We made some recommendations about constitutional change. We felt that it was important to enshrine the position of local government and the commitment to subsidiarity in a constitutional framework so that future Governments could not swing things back towards centralisation. We suggested that the European charter of local self-government, to which we signed up some years ago, should be put on to a statutory basis. We also said that there should be a Joint Committee of the House of Commons and the House of Lords to scrutinise and monitor legislation to ensure that none went through this House or the other House that took power away from local government, but preferably did that the other way round. Essentially, it would be like the connection between the Human Rights Act 1998 and the Joint Committee on Human Rights, but in the sense of protecting local government from further central Government encroachment.
I congratulate the hon. Lady and her Committee on their report. In their discussions on having a Joint Committee, was any consideration given to the constitutional implications of having representatives from local government serving on such a body alongside peers and Members of the House of Commons?
We may have discussed that, but I do not recall doing so. We were thinking that it would be analogous to the Human Rights Committee, in which case it would be much more appropriate to have Members of both Houses.
I am getting the message that I should finish and allow other Members to contribute. The spirit of our report was that we wanted to get debate going; we have certainly done our best to do that within the House, but also more widely. I am grateful to all those in local government, among others, who have taken up the report and used it as a discussion document to get the debate going outside this House as well as within it. I hope that we are going to see real change.
I think that in the light of the earlier point of order I should explain that although I am an ethnic minority immigrant from the Commonwealth, I am also a British national. Safety first! No comments about going back, please.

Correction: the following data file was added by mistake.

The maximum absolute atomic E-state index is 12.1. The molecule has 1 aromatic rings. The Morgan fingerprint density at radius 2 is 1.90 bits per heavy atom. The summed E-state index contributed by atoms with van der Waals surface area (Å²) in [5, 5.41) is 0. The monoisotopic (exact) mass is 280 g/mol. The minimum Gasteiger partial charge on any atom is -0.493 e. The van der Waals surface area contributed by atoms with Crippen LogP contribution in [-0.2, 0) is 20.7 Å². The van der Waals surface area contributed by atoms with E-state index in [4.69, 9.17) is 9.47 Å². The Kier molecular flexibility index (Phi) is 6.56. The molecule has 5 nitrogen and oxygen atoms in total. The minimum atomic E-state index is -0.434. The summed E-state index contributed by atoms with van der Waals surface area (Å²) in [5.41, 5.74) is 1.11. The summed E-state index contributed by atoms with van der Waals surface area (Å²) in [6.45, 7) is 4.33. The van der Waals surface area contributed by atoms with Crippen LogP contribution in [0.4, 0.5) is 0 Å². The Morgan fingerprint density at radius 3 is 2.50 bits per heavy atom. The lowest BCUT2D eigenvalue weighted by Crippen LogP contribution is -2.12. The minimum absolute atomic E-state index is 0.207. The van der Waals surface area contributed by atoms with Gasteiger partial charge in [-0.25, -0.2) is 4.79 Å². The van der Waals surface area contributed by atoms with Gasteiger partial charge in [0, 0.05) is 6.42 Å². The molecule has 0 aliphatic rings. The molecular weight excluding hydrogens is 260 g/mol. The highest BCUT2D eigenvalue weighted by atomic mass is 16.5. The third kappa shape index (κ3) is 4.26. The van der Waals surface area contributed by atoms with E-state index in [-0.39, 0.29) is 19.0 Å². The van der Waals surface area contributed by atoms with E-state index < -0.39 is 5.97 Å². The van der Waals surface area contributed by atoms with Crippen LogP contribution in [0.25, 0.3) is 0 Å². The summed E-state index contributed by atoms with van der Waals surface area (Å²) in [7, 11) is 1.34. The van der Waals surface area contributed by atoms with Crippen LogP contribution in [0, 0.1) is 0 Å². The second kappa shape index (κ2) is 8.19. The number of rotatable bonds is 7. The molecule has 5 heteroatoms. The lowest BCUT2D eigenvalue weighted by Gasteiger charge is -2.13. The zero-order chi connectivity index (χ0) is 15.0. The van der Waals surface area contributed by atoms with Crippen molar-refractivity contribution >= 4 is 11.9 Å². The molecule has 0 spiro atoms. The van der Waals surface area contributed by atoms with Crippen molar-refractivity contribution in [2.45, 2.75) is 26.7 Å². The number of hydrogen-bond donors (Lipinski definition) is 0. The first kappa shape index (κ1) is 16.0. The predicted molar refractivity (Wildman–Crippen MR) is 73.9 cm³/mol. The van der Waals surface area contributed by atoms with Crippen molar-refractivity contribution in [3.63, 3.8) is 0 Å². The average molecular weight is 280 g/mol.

The Chairman of the Committee has ambled all the way through the report, so I will make my speech somewhat shorter. The inquiry looked into the long-standing sources of conflict between central Government and local government. I found it particularly interesting given my history of being both poacher and gamekeeper—or, as some would say, poacher and poacher.
In many ways, local government acts on behalf of central Government; to some degree, it subcontracts to central Government. The situation is very similar in most western democracies. It is therefore understandable that central Government would wish for some measure of control over local government. Again, that applies in most western democracies. The interest and concern arises in relation to the degree of that control. In England, central Government control is clearly excessive, in my belief, and it has increased markedly since 1997. The minutiae of control was imposed from very early on following the 1997 election. When I served on the Committee that considered the “best value” Bill, which became the Local Government Act 1999, I saw these measures being introduced with a very heavy hand. There was monitoring, audits and reports from local government to Government Departments—not just the Department for Communities and Local Government, as the Chairman of the Committee pointed out, but other Departments. In those days, of course, the DCLG was the Office of the Deputy Prime Minister. The best value legislation is notorious among councils, because it gave the Secretary of State the power to take over local authorities, literally.